2. Izmeniia 1917-20, in Atkinson.
3. L Kritsman, The Heroic Period of the Great Russian Revolution, 1926 in Skirda.
4. Kubanin ‘The anti-Soviet peasant movement during the years of civil war (war communism) 1926’, in Skirda.
5.Palij, Malet, Skirda all cite evidence of Makhnovist achievement in saving the Bolshevik capital
6. p.148, Maximoff
7. Lebeds, quoted by Malet.
8. p.82 Radkey
9. p122 Malet
10. Sofinov, in Radkey. p106.
11. p107-110 Radkey
12. See Getzler
13. p243 Avrich
14. p.69 Radkey
15. see Avrich
Avrich, P. Princeton (1970) Kronstadt 1921.
Atkinson,D. Stanford (1983) The end of the Russian Land Commune 1905-1930.
Lewin, M. Allen & Unwin (1968) Russian Peasants and Soviet power.
Mitrany, D. Weidenfeld & Nicholson (1951) Marx and the Peasant.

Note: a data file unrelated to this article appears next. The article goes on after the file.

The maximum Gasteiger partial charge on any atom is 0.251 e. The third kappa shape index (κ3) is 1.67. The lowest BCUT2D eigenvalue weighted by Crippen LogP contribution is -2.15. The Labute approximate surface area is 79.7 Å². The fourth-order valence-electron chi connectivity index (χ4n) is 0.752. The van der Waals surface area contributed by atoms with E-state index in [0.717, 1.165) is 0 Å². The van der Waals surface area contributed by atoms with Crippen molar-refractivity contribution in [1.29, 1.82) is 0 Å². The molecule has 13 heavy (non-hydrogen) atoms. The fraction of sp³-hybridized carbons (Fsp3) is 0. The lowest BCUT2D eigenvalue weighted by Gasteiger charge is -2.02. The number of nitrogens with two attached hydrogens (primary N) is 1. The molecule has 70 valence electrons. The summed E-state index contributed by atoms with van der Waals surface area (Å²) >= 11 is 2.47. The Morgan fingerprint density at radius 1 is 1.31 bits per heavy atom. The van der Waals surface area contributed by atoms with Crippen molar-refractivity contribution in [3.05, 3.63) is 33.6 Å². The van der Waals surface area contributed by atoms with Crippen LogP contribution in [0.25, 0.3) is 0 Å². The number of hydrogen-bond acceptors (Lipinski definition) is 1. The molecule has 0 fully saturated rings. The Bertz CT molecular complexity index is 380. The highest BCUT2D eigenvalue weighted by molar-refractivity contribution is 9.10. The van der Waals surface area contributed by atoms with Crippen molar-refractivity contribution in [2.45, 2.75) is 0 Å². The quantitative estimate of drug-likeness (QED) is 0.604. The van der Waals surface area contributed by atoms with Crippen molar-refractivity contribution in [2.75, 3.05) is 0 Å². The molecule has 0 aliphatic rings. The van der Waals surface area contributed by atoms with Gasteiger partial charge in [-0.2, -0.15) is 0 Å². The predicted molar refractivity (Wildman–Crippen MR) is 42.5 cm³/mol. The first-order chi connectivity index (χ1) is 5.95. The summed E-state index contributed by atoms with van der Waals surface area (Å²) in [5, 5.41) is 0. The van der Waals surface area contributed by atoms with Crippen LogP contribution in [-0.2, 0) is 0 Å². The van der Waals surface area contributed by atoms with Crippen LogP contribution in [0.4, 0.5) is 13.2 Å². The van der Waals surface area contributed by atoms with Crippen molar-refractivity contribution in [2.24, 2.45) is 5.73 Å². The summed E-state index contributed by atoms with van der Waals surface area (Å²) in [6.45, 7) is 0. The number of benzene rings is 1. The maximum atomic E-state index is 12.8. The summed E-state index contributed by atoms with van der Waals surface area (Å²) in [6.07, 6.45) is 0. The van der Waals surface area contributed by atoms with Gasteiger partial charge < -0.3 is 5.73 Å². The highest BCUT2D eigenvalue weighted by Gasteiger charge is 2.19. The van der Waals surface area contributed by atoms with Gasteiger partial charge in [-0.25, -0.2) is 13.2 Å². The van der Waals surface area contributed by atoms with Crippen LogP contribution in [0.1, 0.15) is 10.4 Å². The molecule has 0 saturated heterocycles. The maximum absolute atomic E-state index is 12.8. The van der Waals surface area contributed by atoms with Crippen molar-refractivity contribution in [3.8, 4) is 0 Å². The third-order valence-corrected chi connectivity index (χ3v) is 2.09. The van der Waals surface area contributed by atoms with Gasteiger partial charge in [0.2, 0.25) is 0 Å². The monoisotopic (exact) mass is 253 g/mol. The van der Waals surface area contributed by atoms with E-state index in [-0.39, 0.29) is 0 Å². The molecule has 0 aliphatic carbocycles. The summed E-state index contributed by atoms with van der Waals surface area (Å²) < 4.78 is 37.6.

Malet, M. MacMillan (1982). Nestor Makhno in the Russian Civil War.
Palij, M. Washington (1976) The Anarchism of Nestor Makhno.
Radkey, O. Hoover (1976) The Unknown Civil War in Soviet Russia.
Maximoff, G. P. Cienfuegos (1976) The Guillotine at Work.
Skirda, A. Paris (1982) Nestor Makhno, Le Cosaque de l’Anarchie.Ferro, M. RKP (1985) The Bolshevik Revolution, A Social History of the Russian Revolution.
Getzler, I. Cambridge University Press (1983) Kronstadt 1917-1921, the Fate of a Soviet Democracy.
From: A version of this appeared in Organise! No. 63 Magazine of the Anarchist Federation .